“I’ll get him,” he says. “Come out, come out, little nutria.”
He ends the hide-and-seek with two shots from his .17 HMR, tosses the adult rat on the deck, and jumps back onto the stern.
“Let’s go, boys, there’re more rats to be killed.”
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Most nutria weigh 12 to 14 pounds, and they succumb quickly to well-placed head shots with .22s or .17 HMRs. Plenty of hunters opt for a 12-gauge loaded with No. 4s, since most shots are inside 50 yards. Thermal and night-vision scopes are legal for hunting nutria at night, when the rats are most active. (But check local regs before hunting because even though the rats are invasive, there are season dates, restrictions, and bag limits.)
Over the next few hours, we pick off single swimmers, doubles on cane edges, and mudflat runners. We shoot a bunch, laugh a lot, and miss embarrassingly easy opportunities. But we still manage nearly a three-man limit of 15 as the sun begins to set.
Nutria may be a blast to hunt, but they are a problematic invasive species—some say a plague—in southern Louisiana, with something of a mysterious history, says Jennifer Hogue-Manuel, Louisiana furbearer biologist and manager of the Coastwide Nutria Control Program (CNCP).
“What we know is that they originated from South America,” Manuel says. “They were likely brought to the United States in the 1930s at the height of the fur industry as a business enterprise. But when it didn’t work out, they were either released or escaped.”
Legend has it that E.A. McIlhenny of Tabasco Sauce fame might have played a role in the intentional release of nutria in an effort to help bolster the local fur industry. In the ’50s, nutria surpassed muskrat both in number of animals trapped and pelt value. Nutria harvest peaked in 1976 at 1.8 million pelts worth $15.7 million. With the ability to breed year-round and rear two litters of one to 13 young a year, the now-wild population of the beaverlike rodents grew rapidly, peaking at about 20 million. By the 1980s, though, a depressed global fur-trade market had weakened harvest incentive, and the population soared. There are invasive nutria in more than a dozen U.S. states, mostly in the Southeast, but there are reproducing populations in Oregon and Washington too. Today, Manuel doesn’t even want to estimate the nutria population in Louisiana.
“With more than 3 million acres of coastal marsh habitat, it’s really impossible to guess,” she says. “Eradication would be nice, but it’s really not possible—there’s no way that it can be done. The damage that nutria cause is vast, and you can see large nutria ‘eat-outs’—where they’ve been feeding on tubers and roots—throughout the marsh. Habitat is lost, and it’s worse than what pigs cause.”
In essence, overgrazing by nutria removes vegetation from the surface of the marsh, which results in the exposure of fragile soil beneath. Erosion through tidal action follows. If damaged soil does not regenerate, tidal scour creates open water. Nutria grazing damages the roots of plants, which makes recovery very slow. A single swamp rat can eat 25 percent of its body weight in vegetation each day and grow up to 20 pounds. “The best that we can hope for is to control them somewhat,” Manuel says.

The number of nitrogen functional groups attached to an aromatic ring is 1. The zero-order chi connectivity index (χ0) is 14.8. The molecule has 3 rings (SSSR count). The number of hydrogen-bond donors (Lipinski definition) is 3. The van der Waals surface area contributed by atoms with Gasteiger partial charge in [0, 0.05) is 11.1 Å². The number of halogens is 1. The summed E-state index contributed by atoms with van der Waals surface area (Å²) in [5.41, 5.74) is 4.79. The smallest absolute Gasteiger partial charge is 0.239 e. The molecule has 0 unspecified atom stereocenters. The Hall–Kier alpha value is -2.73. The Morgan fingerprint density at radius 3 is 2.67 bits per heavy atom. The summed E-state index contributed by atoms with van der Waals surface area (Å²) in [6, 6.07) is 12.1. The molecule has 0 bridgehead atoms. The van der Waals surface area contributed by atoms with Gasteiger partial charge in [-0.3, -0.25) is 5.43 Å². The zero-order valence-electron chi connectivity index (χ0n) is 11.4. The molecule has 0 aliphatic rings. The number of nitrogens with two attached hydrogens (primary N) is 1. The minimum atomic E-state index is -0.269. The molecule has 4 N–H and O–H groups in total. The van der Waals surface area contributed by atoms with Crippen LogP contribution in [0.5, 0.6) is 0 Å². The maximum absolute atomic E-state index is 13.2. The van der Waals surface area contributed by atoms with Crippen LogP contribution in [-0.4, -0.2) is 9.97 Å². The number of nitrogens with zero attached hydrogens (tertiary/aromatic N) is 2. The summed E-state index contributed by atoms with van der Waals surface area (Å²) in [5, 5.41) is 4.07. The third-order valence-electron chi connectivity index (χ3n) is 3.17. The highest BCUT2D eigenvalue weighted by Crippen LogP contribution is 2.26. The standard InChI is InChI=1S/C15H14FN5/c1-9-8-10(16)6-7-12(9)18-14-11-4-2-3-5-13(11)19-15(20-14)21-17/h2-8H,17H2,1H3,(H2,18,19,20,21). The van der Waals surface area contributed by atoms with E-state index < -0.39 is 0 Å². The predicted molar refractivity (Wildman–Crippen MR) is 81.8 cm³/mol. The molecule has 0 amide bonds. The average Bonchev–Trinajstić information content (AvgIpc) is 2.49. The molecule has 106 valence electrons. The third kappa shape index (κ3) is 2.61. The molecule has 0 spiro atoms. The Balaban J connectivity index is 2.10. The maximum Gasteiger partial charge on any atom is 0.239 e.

Louisiana has tried—ambitiously. The CNCP, established in 2002, was designed to remove up to 400,000 nutria each year from coastal marshes. To accomplish that, the CNCP pays a $6 bounty on each nutria tail turned in by registered participants. Coastal Environments Inc. maintains the program, collects tails at seven designated sites, and distributes the incentive payments. Bounty hunting requires a trapping license, completion of the CNCP application, and registration of the properties to be hunted or trapped. The registered properties must be within a boundary area in southern Louisiana. Incredibly, more than 5 million nutria tails have been collected and more than $25 million paid out since the program’s inception. The most recent data indicates that the CNCP is at least somewhat effective in suppressing nutria damage.
Manuel says nutria-damage estimates were at more than 102,000 acres when the program began. Since the introduction of the CNCP, the number of impacted acres once dropped as low as 4,181. Reduced harvests since the 2015–2016 season, however, resulted in an increase in damaged areas to more than 16,000 acres in 2018.
The Nutria Herbivory Survey, completed in May 2019, documented 14,652 acres of coastal marsh damage caused by nutria—an 11 percent decrease in acreage since 2018. However, the number of damaged sites increased, from 21 to 25, and about 900 acres were converted to open water—essentially destroyed.
We had hoped for warmer weather during the day, but the final turn for home came into the teeth of a ceaseless north wind. We all looked forward to a dinner of boudin balls and fresh shrimp, but we weren’t quite done.
“Dude,” Lambert says. “Look on top of that brush on the right. There’s a nutria sitting up there.”
At Lambert’s shot, a big adult nutria plops into the water, and Heathcock follows up, sending the last rat of the day rolling off a marsh mound.
I’m content to watch the action unfold, having already gotten to relive the rat-sniping days of my youth. Heathcock and Lambert will be back at it until the final days of the season, patrolling for rats, collecting bounties, and doing their part to help the marsh.
The Rat Resource
Nutria are a tremendous and abundant renewable resource, whether to be worn or eaten.
Although it might take a bit to persuade food snobs to try it, wild nutria meat, or ragondin, is higher in protein and lower in fat and cholesterol than beef, chicken, or turkey, and tastes remarkably like cottontail.
Lambert’s preparation is simple. He dredges the deboned meat in creole seasoning and browns it in vegetable oil. Next, he removes the meat, adds a mirepoix of carrots, onions, and celery, and returns the meat to the stew pot with a cup or so of wine. He finishes it all off with a roux once the meat begins to fall apart.